French Vacherin: ‘This is very good. It’s not the French one but it’s very good. This one is a young one because it’s still a bit sharp — if I’m wrong I’ll allow you to kick my a***. The taste, the smell.’ 10/10

English Winslade: ‘When you would go to a restaurant in the Seventies and Eighties only French cheeses were on the trolley. Maybe occasionally you would have a bit of Stilton. Now, that’s changed. This one is so creamy, it’s French, it must be. Lovely.’ 10/10

The Grid Iron Charcuterie Yorkshire Frankfurters(five for £7.50,

Was he correct? No

Winner: It’s a tie

FRANKFURTERS Flying the flag

German Herta Frankfurters (Four for £1.50, vs The Grid Iron Charcuterie Yorkshire Frankfurters(five for £7.50, and F&Co Beef Hot Dogs (four for £6.95,

A traditional frankfurter is cured, then smoked, and typically heated in boiling water rather than grilled, to serve.

German frankfurter: ‘Nobody does it like the Germans. I used to go through Germany four times a year and my kids are crazy about frankfurters. The smell stays for about six hours! It’s a very specific wood they use, that you find when you go to Baden Baden.’ 8.5/10

British frankfurters: ‘Neither of these are right. One is pork [The Grid Iron], it is what you expect from a Frankfurter style sausage but it’s missing that smell, it doesn’t have the wood. The other sausage [F&Co] is not pork, it is gamey — but extremely salty, I can’t tell what it is.’ 6.5/10

Was he correct? Yes

Winner: Germany

Cypriot Halloumi Vryssaki (£4.50/250g,


Danish Lurpak (£2, Waitrose) vs Netherend Farm Organic from Gloucestershire (£2.99,

A good butter is made from good cream, from cows that have grazed on good pastures. Lurpak has a reputation for consistency.

Lurpak: ‘Straight away I’m going to tell you this is Lurpak! Is it? It’s fine, it’s what you expect, simple and consistent.’ 7/10

Netherend: ‘This is very yellow for an unsalted butter. Mmmm, that’s brilliant. I can identify the good strong milk, the churning, the delivery of the flavour is superb. It is a treat — I would buy this one. I believe this one is the English one.’ 9/10

Was he correct? Yes

Winner: Britain

Netherend Farm Organic from Gloucestershire (£2.99,


Cypriot Halloumi Vryssaki (£4.50/250g, vs High Weald Dairy halloumi (£4.68,


French Brie de Meaux (£20.49/kg, vs English Baron Bigod (£29.50/kg,

A good Brie (named for the region in which it originated) is made of rennet and raw milk, soft in the middle and firm at the rind, with plenty of flavour.

French Brie: ‘That’s French, I guarantee, one million per cent. This is beautifully creamy Brie de Meaux, or I will kick my own backside. It’s very good.’ 9/10

English Baron Bigod: ‘This has a fantastic aroma — superb. Now I’ve got a problem — they’re both so good it’s going to have to go to a penalty decision! But if I forget about my nostalgic smell and flavours, this is phenomenal.’ 9.5/10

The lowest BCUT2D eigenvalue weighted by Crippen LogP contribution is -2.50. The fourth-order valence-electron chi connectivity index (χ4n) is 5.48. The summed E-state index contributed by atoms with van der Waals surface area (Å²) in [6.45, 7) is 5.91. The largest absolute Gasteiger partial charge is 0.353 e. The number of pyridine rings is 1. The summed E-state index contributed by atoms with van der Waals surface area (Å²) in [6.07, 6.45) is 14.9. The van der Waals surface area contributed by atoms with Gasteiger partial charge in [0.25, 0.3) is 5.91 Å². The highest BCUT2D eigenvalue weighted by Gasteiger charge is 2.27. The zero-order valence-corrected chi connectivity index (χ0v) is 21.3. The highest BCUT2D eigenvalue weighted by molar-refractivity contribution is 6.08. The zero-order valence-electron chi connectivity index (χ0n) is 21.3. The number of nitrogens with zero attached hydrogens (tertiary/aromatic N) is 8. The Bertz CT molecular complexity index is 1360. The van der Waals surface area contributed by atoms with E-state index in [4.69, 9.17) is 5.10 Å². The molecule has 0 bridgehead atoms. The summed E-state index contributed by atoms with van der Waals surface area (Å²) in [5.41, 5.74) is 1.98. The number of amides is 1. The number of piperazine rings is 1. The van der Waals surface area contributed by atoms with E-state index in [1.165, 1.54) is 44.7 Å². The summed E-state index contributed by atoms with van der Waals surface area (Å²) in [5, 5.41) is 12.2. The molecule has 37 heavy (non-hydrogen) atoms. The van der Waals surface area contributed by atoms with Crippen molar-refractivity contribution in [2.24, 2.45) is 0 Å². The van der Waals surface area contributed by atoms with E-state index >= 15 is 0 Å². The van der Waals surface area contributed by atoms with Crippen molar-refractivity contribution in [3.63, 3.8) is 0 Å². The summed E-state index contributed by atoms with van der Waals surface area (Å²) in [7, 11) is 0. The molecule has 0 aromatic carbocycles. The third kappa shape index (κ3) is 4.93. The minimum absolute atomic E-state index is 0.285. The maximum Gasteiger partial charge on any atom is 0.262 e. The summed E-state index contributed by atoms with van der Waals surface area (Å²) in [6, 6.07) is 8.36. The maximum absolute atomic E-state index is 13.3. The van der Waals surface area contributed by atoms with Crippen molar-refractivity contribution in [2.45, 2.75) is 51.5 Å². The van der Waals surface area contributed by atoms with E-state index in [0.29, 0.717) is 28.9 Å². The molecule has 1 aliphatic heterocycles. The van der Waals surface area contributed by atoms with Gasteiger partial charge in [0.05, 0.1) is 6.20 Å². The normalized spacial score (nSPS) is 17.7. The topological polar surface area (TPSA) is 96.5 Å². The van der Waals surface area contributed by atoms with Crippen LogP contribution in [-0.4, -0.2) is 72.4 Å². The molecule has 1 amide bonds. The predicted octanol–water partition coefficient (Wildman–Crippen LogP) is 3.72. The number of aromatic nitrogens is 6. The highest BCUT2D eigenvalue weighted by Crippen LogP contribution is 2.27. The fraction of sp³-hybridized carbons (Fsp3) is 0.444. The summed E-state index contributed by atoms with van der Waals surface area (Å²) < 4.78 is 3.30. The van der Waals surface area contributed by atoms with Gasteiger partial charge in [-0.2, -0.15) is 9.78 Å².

Was he correct? Yes

Winner: Britain, just! 

Halloumi is a Cypriot brined sheep and goat’s milk cheese, usually served grilled or fried.

Cypriot halloumi: ‘The only you thing you can do with that is grill it. It’s very salty. I’m not an expert in this type of cheese, but I have no pleasure eating this, it’s like eating rubber — is it supposed to be? This is the British.’ 6/10

English Halloumi: ‘In terms of appearance this one is better. But taste and texture, it’s worse, it’s like eating the sole of your foot. That’s terrible.’ 4/10

Was he correct? No

Winner: Cyprus


Spanish membrillo (£2.50/120g, Waitrose) vs England Preserves quince fruit paste (£6.75,

Spanish quince paste is traditionally served with manchego cheese, or eaten as a sweet. Quinces are harder to grow in the UK but England Preserves uses UK quinces for its jelly.

Spanish membrillo: ‘At first you think it’s very sweet but it’s not too sweet. There’s nothing synthetic, you can smell the quince, it’s authentic. It looks like a natural colour.’ 7.5/10

English quince jelly: ‘That’s very fruity, it’s more aromatic, it smells better and it tastes two or three times better. This recipe is there to make a mark — in which case I think this one is the English. In the flavour, the smell and what I could use it with, this one is more my cup of tea.’ 8/10

Was he correct? Yes

Winner: Britain

HARD CHEESE for the italians?

Organic Italian pecorino Sardo DOP, Italicatessen (£5.50/200g, vs White Lake The English Pecorino (£8.95/200g,

Pecorino (Italian for ‘of sheep’) is a hard, sharp and salty sheep’s milk cheese, often eaten sliced, or grated over pasta.

White Lake The English Pecorino (£8.95/200g,

Italian pecorino: ‘This is not my type of cheese, but I think this one is rather weak in flavour. I don’t like the texture.’ 6/10

English pecorino: ‘This one is more powerful. There’s sweetness, a bit of sourness, a good texture. Wherever it’s come from it’s the winner.’ 8.5/10

Was he correct? Yes

Winner: Britain


Greek Kostarelos barrel-aged feta (£6.40/250g, vs British Blackwoods Cheese Company Graceburn and Shepherds Purse Yorkshire Fettle (£6.95/250g and £3.95/150g,

Feta simply means ‘slice’ in Greek — it’s a curd cheese made of sheep and/or goat milk. A good one is soft and tangy. The description feta can only be used by versions that are made in Greece.

Greek feta: ‘This is a bit more acidic but it has more flavours. It’s the better one. Is it British?’ 8/10

English ‘feta’: ‘A bit smoky, but it’s not as good. Why is it not as good? It’s smells better but the problem is it’s too salty. I think this is the Greek one.’ 6.5/10

Was he correct? No

Winner: Greece


‘Today, Great Britain is at the top of the table for creating some of the most refined produce, there are so many fantastic items out there — and this is only the beginning for British food.’ 

  • Jean-Christophe’s restaurant is Novelli at City Quays at the AC Marriott Belfast


BRITAIN: 93.5/120 winning six categories, and one tie

EUROPE: 91/120 winning five categories, and one tie